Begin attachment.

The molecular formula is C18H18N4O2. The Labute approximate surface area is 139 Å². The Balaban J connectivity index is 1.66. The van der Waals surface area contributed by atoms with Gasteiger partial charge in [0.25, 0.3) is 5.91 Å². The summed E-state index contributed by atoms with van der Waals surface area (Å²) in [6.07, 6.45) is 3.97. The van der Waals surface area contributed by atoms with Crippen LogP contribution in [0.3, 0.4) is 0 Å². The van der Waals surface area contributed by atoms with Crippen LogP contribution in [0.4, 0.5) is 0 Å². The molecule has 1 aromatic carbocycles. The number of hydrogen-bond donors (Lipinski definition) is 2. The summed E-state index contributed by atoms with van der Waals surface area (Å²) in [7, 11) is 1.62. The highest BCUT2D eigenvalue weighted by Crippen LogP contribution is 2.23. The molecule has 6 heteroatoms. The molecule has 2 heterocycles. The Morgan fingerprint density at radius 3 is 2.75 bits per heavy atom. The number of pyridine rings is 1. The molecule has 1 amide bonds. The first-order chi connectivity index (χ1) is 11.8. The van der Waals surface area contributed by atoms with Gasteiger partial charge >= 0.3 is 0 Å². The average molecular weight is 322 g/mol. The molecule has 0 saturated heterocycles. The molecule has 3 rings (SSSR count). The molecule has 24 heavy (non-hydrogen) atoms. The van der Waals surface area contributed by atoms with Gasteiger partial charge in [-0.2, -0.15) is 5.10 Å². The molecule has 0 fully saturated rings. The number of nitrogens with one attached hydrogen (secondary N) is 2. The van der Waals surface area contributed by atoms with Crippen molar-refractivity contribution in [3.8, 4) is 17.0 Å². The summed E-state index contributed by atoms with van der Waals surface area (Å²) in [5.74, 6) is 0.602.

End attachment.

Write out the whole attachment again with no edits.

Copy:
The molecular formula is C18H18N4O2. The Labute approximate surface area is 139 Å². The Balaban J connectivity index is 1.66. The van der Waals surface area contributed by atoms with Gasteiger partial charge in [0.25, 0.3) is 5.91 Å². The summed E-state index contributed by atoms with van der Waals surface area (Å²) in [6.07, 6.45) is 3.97. The van der Waals surface area contributed by atoms with Crippen LogP contribution in [0.3, 0.4) is 0 Å². The van der Waals surface area contributed by atoms with Crippen LogP contribution in [0.4, 0.5) is 0 Å². The molecule has 1 aromatic carbocycles. The number of hydrogen-bond donors (Lipinski definition) is 2. The summed E-state index contributed by atoms with van der Waals surface area (Å²) in [7, 11) is 1.62. The highest BCUT2D eigenvalue weighted by Crippen LogP contribution is 2.23. The molecule has 6 heteroatoms. The molecule has 2 heterocycles. The Morgan fingerprint density at radius 3 is 2.75 bits per heavy atom. The number of pyridine rings is 1. The molecule has 1 amide bonds. The first-order chi connectivity index (χ1) is 11.8. The van der Waals surface area contributed by atoms with Gasteiger partial charge >= 0.3 is 0 Å². The average molecular weight is 322 g/mol. The molecule has 0 saturated heterocycles. The molecule has 3 rings (SSSR count). The molecule has 24 heavy (non-hydrogen) atoms. The van der Waals surface area contributed by atoms with Gasteiger partial charge in [-0.2, -0.15) is 5.10 Å². The molecule has 0 fully saturated rings. The number of nitrogens with one attached hydrogen (secondary N) is 2. The van der Waals surface area contributed by atoms with Crippen molar-refractivity contribution in [3.8, 4) is 17.0 Å². The summed E-state index contributed by atoms with van der Waals surface area (Å²) in [5.74, 6) is 0.602.